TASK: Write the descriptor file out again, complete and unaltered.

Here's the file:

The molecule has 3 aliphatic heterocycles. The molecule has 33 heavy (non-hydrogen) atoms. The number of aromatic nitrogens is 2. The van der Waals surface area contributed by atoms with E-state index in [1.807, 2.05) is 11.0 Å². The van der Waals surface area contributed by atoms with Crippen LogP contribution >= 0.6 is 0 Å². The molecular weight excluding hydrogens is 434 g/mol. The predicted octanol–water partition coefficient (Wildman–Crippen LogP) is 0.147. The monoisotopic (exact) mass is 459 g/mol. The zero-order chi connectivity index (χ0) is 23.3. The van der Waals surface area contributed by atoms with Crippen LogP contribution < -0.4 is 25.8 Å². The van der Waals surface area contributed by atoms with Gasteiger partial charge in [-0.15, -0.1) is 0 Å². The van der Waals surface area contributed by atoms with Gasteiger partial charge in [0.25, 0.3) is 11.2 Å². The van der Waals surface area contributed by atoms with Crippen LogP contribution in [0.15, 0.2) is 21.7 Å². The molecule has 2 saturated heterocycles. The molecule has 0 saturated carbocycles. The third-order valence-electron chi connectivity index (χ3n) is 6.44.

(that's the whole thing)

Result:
The molecule has 3 aliphatic heterocycles. The molecule has 33 heavy (non-hydrogen) atoms. The number of aromatic nitrogens is 2. The van der Waals surface area contributed by atoms with E-state index in [1.807, 2.05) is 11.0 Å². The van der Waals surface area contributed by atoms with Crippen LogP contribution >= 0.6 is 0 Å². The molecular weight excluding hydrogens is 434 g/mol. The predicted octanol–water partition coefficient (Wildman–Crippen LogP) is 0.147. The monoisotopic (exact) mass is 459 g/mol. The zero-order chi connectivity index (χ0) is 23.3. The van der Waals surface area contributed by atoms with Crippen LogP contribution < -0.4 is 25.8 Å². The van der Waals surface area contributed by atoms with Gasteiger partial charge in [-0.15, -0.1) is 0 Å². The van der Waals surface area contributed by atoms with Gasteiger partial charge in [0.25, 0.3) is 11.2 Å². The van der Waals surface area contributed by atoms with Crippen LogP contribution in [0.15, 0.2) is 21.7 Å². The molecule has 2 saturated heterocycles. The molecule has 0 saturated carbocycles. The third-order valence-electron chi connectivity index (χ3n) is 6.44.